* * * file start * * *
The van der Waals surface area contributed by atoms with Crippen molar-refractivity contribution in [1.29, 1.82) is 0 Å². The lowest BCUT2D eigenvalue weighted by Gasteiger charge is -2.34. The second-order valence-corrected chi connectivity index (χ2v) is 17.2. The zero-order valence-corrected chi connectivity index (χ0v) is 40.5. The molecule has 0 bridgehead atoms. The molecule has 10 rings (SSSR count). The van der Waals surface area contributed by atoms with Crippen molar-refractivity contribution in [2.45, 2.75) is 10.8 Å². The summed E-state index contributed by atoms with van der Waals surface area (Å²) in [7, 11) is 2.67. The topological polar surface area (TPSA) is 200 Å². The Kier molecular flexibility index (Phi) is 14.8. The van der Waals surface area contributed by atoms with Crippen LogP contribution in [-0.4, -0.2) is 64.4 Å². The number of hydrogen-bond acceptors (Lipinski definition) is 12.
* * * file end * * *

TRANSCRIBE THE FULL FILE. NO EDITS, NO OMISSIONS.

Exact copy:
The van der Waals surface area contributed by atoms with Crippen molar-refractivity contribution in [1.29, 1.82) is 0 Å². The lowest BCUT2D eigenvalue weighted by Gasteiger charge is -2.34. The second-order valence-corrected chi connectivity index (χ2v) is 17.2. The zero-order valence-corrected chi connectivity index (χ0v) is 40.5. The molecule has 0 bridgehead atoms. The molecule has 10 rings (SSSR count). The van der Waals surface area contributed by atoms with Crippen molar-refractivity contribution in [2.45, 2.75) is 10.8 Å². The summed E-state index contributed by atoms with van der Waals surface area (Å²) in [7, 11) is 2.67. The topological polar surface area (TPSA) is 200 Å². The Kier molecular flexibility index (Phi) is 14.8. The van der Waals surface area contributed by atoms with Crippen LogP contribution in [-0.4, -0.2) is 64.4 Å². The number of hydrogen-bond acceptors (Lipinski definition) is 12.